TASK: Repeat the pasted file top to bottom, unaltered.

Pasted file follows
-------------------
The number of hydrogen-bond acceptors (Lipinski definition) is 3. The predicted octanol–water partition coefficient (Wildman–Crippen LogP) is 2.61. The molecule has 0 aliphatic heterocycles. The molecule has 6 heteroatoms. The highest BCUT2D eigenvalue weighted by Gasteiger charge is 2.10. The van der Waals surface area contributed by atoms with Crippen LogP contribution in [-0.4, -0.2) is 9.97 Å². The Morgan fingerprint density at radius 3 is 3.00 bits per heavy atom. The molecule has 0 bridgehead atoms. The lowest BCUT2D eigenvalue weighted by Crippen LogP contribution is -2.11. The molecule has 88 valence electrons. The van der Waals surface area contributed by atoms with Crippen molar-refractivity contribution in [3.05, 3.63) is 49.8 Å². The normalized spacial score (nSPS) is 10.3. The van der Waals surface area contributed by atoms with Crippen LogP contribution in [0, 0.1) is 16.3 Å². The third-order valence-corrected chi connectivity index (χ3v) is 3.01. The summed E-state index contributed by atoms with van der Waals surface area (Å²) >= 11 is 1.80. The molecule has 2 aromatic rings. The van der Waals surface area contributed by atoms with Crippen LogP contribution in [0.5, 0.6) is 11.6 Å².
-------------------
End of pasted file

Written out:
The number of hydrogen-bond acceptors (Lipinski definition) is 3. The predicted octanol–water partition coefficient (Wildman–Crippen LogP) is 2.61. The molecule has 0 aliphatic heterocycles. The molecule has 6 heteroatoms. The highest BCUT2D eigenvalue weighted by Gasteiger charge is 2.10. The van der Waals surface area contributed by atoms with Crippen LogP contribution in [-0.4, -0.2) is 9.97 Å². The Morgan fingerprint density at radius 3 is 3.00 bits per heavy atom. The molecule has 0 bridgehead atoms. The lowest BCUT2D eigenvalue weighted by Crippen LogP contribution is -2.11. The molecule has 88 valence electrons. The van der Waals surface area contributed by atoms with Crippen molar-refractivity contribution in [3.05, 3.63) is 49.8 Å². The normalized spacial score (nSPS) is 10.3. The van der Waals surface area contributed by atoms with Crippen LogP contribution in [0, 0.1) is 16.3 Å². The third-order valence-corrected chi connectivity index (χ3v) is 3.01. The summed E-state index contributed by atoms with van der Waals surface area (Å²) >= 11 is 1.80. The molecule has 2 aromatic rings. The van der Waals surface area contributed by atoms with Crippen LogP contribution in [0.5, 0.6) is 11.6 Å².